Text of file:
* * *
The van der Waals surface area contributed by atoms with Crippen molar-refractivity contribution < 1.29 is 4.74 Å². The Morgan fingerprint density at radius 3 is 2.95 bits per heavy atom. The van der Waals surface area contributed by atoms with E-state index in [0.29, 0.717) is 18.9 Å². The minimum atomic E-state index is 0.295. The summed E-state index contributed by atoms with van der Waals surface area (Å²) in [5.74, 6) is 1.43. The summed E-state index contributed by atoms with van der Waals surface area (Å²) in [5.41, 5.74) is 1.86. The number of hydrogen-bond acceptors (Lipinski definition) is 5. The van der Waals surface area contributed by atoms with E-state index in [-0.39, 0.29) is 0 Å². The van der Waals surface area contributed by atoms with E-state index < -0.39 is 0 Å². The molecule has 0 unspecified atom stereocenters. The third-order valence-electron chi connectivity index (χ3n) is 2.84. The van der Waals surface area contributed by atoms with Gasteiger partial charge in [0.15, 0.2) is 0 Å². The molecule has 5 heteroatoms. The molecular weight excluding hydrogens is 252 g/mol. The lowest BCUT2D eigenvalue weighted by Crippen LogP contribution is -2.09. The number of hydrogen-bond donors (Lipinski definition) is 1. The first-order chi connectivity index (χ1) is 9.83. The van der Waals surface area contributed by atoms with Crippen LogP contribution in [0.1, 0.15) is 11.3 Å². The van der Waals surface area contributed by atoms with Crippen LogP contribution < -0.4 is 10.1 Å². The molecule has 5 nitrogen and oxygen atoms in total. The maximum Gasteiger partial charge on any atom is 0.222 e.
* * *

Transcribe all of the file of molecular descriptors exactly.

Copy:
The van der Waals surface area contributed by atoms with Crippen molar-refractivity contribution < 1.29 is 4.74 Å². The Morgan fingerprint density at radius 3 is 2.95 bits per heavy atom. The van der Waals surface area contributed by atoms with E-state index in [0.29, 0.717) is 18.9 Å². The minimum atomic E-state index is 0.295. The summed E-state index contributed by atoms with van der Waals surface area (Å²) in [5.74, 6) is 1.43. The summed E-state index contributed by atoms with van der Waals surface area (Å²) in [5.41, 5.74) is 1.86. The number of hydrogen-bond acceptors (Lipinski definition) is 5. The van der Waals surface area contributed by atoms with E-state index in [-0.39, 0.29) is 0 Å². The van der Waals surface area contributed by atoms with E-state index < -0.39 is 0 Å². The molecule has 0 unspecified atom stereocenters. The third-order valence-electron chi connectivity index (χ3n) is 2.84. The van der Waals surface area contributed by atoms with Gasteiger partial charge in [0.15, 0.2) is 0 Å². The molecule has 5 heteroatoms. The molecular weight excluding hydrogens is 252 g/mol. The lowest BCUT2D eigenvalue weighted by Crippen LogP contribution is -2.09. The number of hydrogen-bond donors (Lipinski definition) is 1. The first-order chi connectivity index (χ1) is 9.83. The van der Waals surface area contributed by atoms with Crippen LogP contribution in [0.1, 0.15) is 11.3 Å². The van der Waals surface area contributed by atoms with Crippen LogP contribution < -0.4 is 10.1 Å². The molecule has 5 nitrogen and oxygen atoms in total. The maximum Gasteiger partial charge on any atom is 0.222 e.